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Background Information

Employment History

Student and Football Player

Northeast Catholic High School

Web References (2 Total References)

High School Wrestler : Professional Wrestling [cached]

... Rich Cerebe once had an opportunity to wrestler himself.As a student and football player at Northeast Catholic High School (class of 1987), Cerebe was often ...

, Defendant says he killed his friend in self-defense... times on May 16, 2005, in a pickup truck in Kahalu'u.Kipapa, a former sumo wrestler in Japan ... Meheula has never denied that he stabbed his high school friend. ... Trial Underway for Former Wrestler's Murder KGMB9Description of 'hell ride' initiates murder trial Honolulu Star-Bulletinall 6 related ยป

News Gleaner - King of the mat [cached]

In his short career, 10-year old Richie Cerebe has won over 50 tournaments, including the Iron Man National Championship, the Terminator Championship and the Empire National Championship. Last month, he won the MAWA Eastern National Crown.In his short career, 10-year old Richie Cerebe has won over 50 tournaments, including the Iron Man National Championship, the Terminator Championship and the Empire National Championship.Last month, he won the MAWA Eastern National Crown.

Ten-year old wrestler builds national reputation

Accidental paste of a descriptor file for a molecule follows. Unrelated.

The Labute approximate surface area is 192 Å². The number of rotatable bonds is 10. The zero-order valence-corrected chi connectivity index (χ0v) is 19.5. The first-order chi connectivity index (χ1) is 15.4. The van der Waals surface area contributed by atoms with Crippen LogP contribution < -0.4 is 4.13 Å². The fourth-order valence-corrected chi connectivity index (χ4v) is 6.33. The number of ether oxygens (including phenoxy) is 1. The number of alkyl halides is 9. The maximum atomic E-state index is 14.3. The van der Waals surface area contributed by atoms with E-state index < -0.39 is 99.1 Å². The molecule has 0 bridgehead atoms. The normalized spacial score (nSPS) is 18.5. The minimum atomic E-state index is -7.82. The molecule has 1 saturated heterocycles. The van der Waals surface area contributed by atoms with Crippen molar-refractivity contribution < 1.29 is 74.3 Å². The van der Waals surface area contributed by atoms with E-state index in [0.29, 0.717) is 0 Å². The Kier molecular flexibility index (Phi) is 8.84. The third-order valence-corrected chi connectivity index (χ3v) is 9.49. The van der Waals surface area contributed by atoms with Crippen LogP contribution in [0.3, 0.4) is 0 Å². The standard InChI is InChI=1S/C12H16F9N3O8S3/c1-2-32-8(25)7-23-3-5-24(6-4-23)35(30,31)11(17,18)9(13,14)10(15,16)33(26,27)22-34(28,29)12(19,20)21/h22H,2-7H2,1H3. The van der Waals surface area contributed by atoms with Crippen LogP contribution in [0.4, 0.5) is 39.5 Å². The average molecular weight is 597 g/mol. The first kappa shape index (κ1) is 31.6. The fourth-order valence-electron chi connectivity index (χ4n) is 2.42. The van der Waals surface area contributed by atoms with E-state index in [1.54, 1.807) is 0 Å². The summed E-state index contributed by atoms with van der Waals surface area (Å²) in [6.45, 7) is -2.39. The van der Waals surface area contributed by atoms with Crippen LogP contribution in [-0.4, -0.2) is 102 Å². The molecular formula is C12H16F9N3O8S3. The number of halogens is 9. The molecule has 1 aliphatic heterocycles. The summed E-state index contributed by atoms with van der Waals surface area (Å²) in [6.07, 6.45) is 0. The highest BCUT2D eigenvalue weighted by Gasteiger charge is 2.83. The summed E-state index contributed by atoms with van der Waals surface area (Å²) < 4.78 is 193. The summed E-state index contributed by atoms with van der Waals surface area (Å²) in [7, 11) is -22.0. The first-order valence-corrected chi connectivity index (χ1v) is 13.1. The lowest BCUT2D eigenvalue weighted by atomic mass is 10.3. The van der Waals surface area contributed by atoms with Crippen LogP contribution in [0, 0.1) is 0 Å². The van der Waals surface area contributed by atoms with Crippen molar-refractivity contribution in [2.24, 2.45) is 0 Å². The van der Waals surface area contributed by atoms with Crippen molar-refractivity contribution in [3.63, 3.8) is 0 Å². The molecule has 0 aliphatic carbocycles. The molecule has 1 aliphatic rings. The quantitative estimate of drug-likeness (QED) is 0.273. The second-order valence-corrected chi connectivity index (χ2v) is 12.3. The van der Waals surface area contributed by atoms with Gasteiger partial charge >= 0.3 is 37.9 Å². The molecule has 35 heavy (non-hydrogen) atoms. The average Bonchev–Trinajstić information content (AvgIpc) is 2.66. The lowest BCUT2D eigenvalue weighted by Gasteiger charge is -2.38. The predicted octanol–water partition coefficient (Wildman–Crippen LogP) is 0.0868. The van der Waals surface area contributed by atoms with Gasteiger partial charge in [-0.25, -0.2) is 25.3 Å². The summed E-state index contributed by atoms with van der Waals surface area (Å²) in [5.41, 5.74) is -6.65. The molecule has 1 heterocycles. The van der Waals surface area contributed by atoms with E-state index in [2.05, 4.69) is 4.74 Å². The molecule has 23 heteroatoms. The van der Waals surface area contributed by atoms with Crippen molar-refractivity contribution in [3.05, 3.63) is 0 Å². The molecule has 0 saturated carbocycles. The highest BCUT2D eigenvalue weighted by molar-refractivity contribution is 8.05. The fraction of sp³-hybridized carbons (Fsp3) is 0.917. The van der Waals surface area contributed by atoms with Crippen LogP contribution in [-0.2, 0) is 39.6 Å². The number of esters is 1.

Richie Cerebe was finishing up his season as a football player with the Somerton Youth Organization, when his father picked up a flyer at Boyle Recreation Center in Somerton.Why not try wrestling, his dad asked.Four years later, at the tender age of just ten years old, Richie Cerebe has become on of the most dominant wrestlers in his age group, in the nation. Not bad for a young man, and a family, that knew almost nothing about the sport in the beginning.A natural athlete, Richie Cerebe has excelled on the wrestling mat, winning over 248 matches and over 50 tournaments, all over the country.His latest conquest was earning the Mid-Atlantic Wrestling Association (MAWA)) Eastern Nationals championship, which was held in Salsbury, Md.After seeing that initial flyer, Richie began wrestling with the Bensalem Youth Wrestling club, which practiced at Bensalem High School.After becoming a two-time BuxMont champ, he moved on to train with the Central Bucks Raiders, which practices out of Delaware Valley College, in Doylestown.All of this has meant a lot of travel for Richie, and especially his father, Rich Cerebe."Three days a week, we drive an hour each way to practice," Rich Cerebe said.